What’s In A Name? Everything, According To New AAA Automotive Research

By Staff Reports

(Victor Valley)– A new survey from AAA finds that 40 percent of Americans expect partially automated driving systems, with names like Autopilot, ProPILOT or Pilot Assist, to have the ability to drive the car by itself, indicating a gap between consumer understanding of these technologies and reality.

AAA also tested these systems and found that they are in fact notdesigned to take over the task of driving and can be significantly challenged by every day, real-world conditions such as poor lane markings, unusual traffic patterns and stationary vehicles. As this type of technology becomes more commonplace on the road, AAA cautions consumers not to take vehicle system names at face value. And, although meant to assist in the driving task, they should never be used as a replacement for driver engagement.

Confusing lane markings may have contributed to a Tesla operating in Autopilot crashing into a Laguna Beach Police Dept. SUV on Laguna Canyon Road on May 29 in a marked exit lane where vehicles also park.  The Tesla driver sustained minor injuries, according to police.  The crash is under investigation by the National Transportation Safety Board.

“With today’s exciting advances in vehicle technology, there is a greater need for naming that clearly signals to a driver what the system does,” said Greg Brannon, AAA’s director of Automotive Engineering and Industry Relations. “Vague or confusing terminology may lead someone to overestimate a system’s capability, unintentionally placing the driver and others on the road at risk.”

In partnership with the Automobile Club of Southern California’s Automotive Research Center (ARC), AAA tested four vehicles equipped with systems that combine technologies such as adaptive cruise control and lane-keeping assist to help maintain lane position, forward speed and following distance in relation to a lead vehicle. Closed-course and on-road testing evaluated performance in typical driving situations where the technology generally behaved as expected. However, there were a number of instances in both environments that caused these systems to act in an unpredictable manner, requiring driver intervention to avoid a potential collision.

“While driving on public roadways, AAA found test vehicles struggled when encountering scenarios that included moderate traffic, curved roadways and faded lane markings. The systems also struggled on streets with busy intersections — for example, Santa Monica Boulevard and Pacific Coast Highway near Malibu,” said Megan McKernan, manager of the ARC.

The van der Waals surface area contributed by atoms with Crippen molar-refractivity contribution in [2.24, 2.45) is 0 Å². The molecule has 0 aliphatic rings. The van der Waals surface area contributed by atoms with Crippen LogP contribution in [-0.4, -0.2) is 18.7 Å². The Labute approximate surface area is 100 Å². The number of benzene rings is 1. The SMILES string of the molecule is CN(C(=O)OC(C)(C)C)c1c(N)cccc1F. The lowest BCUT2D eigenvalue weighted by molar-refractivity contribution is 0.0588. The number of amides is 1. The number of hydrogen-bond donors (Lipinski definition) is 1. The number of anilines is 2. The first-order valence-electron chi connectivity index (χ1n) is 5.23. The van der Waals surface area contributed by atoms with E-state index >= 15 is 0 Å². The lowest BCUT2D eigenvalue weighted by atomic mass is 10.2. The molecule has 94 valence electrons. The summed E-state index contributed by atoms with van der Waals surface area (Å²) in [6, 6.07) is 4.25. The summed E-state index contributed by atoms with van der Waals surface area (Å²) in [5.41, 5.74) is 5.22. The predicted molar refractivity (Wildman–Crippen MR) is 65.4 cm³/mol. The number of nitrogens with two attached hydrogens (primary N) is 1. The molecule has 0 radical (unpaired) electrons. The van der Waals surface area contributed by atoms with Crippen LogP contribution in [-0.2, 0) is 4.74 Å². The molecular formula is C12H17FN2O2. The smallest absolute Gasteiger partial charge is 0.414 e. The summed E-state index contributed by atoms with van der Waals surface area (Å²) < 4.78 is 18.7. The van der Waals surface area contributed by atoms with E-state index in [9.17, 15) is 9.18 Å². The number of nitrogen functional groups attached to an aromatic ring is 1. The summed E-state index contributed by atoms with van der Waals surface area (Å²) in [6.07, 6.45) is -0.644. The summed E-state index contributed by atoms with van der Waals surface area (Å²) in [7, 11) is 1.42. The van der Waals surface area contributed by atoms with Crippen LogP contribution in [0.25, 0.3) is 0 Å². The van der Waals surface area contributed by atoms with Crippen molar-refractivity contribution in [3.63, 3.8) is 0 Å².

Researchers noted many instances where the test vehicle experienced issues such as:

  • Lane departures
  • Hugging lane markers, “ping-ponging” within the lane;
  • Inadequate braking
  • Unexpected speed changes
  • Inappropriate following distances.

AAA’s study also revealed that nearly 90 percent of events requiring driver intervention were due to the test vehicle’s inability to maintain lane position. The irregular and complex nature of the real-world driving environment revealed the vulnerabilities of this technology. AAA’s testing found the systems generally performed best on open freeways and freeways with stop and go traffic.

During closed-course testing, common driving situations were simulated such as staying within the lane at 45 mph, following a distracted or impaired driver, encountering a commercial vehicle, such as a tow truck, or contending with a vehicle that suddenly changed lanes to reveal a stationary vehicle. All test vehicles successfully maintained lane position as well as also recognized and reacted to the presence of the tow truck with little to no difficulty. However, in the scenario where a lead vehicle changed lanes to reveal a stationary one, three out of the four test vehicles required driver intervention to avoid an imminent crash. In general, this scenario is a stated limitation of these systems, however, it is a relatively common occurrence on roadways and could take those drivers by surprise if they have become too reliant on the technology.

“Both real-world and closed-course testing exposed separate yet equally serious limitations with these systems,” said Brannon. “It reinforces that there is still much work to be done to educate consumers on the nuances between system names and functionality and that it is much too early to refer to these vehicle technologies as automated.”

To reduce the misuse of partially automated vehicle systems, AAA encourages drivers to educate themselves by requesting a demonstration at the dealership as well as thoroughly reading the vehicle owner’s manual. As this technology becomes more prevalent, standardized naming across vehicles that clearly reflects how technology functions will be necessary. Greater consistency across the industry will help consumers understand the type of technology their vehicle has along with how, when and where to use these systems.

To assess the capabilities of partially automated vehicle systems, AAA conducted primary research in partnership with the Automotive Club of Southern California’s Automotive Research Center in Los Angeles. Track testing was conducted on closed surface streets on the grounds of Auto Club Speedway in Fontana. and was rented by AAA for independent testing. Public highway evaluation was conducted on surface streets, highways and limited-access freeways throughout the greater Los Angeles area.

Four test vehicles were selected (2018 Mercedes-Benz S-Class, 2018 Nissan Rogue, 2017 Tesla Model S and 2019 Volvo XC40) using specific criteria and each test vehicle was outfitted using industry‐standard instrumentation, sensors and cameras to capture vehicle dynamics, position data and braking intervention. The consumer study was conducted Oct. 4-7, 2018.

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